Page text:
. The IRIS incidence rate in the integrated treatment arm was similar to that observed in other developing country cohorts24, 26
including a retrospective analysis of hospitalised Thai patients receiving both ART and tuberculosis treatment that found that 12.6% (21/167) experienced an IRIS event26
. However, none of the deaths in the SAPiT trial, where information on cause of death was available, were considered attributable to IRIS. It is reassuring that recent studies of tuberculosis-associated IRIS indicate that this complication is rarely fatal and that severe episodes can be successfully managed with prednisone27
. Thus, the concern about increasing the likelihood of IRIS must be tempered by the survival benefit shown in our study. Nevertheless, the paradoxical deterioration in the clinical status is sufficiently common to warrant close clinical monitoring in the first few months of ART initiation in patients co-infected with tuberculosis.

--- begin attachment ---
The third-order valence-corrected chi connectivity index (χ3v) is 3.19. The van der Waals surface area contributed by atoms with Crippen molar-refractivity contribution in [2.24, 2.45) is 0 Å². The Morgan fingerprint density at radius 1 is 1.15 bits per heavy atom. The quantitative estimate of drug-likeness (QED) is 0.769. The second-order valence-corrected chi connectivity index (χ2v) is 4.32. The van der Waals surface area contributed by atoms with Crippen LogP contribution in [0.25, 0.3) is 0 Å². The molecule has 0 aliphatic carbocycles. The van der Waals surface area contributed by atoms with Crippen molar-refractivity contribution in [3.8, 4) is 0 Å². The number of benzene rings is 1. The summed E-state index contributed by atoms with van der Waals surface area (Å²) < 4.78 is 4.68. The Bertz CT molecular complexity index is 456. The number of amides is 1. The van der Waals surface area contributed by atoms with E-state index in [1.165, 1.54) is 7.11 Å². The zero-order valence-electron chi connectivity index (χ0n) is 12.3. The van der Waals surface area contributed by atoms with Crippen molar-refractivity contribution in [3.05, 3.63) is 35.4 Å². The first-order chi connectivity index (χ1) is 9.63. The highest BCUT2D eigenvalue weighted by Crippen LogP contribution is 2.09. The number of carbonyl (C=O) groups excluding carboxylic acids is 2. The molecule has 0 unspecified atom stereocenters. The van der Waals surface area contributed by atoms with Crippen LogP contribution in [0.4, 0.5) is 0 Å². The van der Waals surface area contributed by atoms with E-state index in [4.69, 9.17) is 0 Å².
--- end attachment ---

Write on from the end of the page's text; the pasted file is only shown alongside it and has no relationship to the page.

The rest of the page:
We acknowledge several limitations of our study. Using all-cause mortality as the primary endpoint might underestimate the potential impact of integrated HIV-tuberculosis treatment on tuberculosis and HIV-specific mortality. Since we were not able to obtain reliable information on the causes of all deaths in the trial, we were not able to estimate the impact on deaths related only to tuberculosis and HIV. As our trial only included patients who had AFB smear positive disease and were diagnosed and treated in an ambulatory tuberculosis clinic setting, results may not be directly generalizable to all forms and severity of tuberculosis. Since a retrospective analysis of 549 AIDS patients with extra-pulmonary tuberculosis showed that the introduction of HAART significantly improved survival28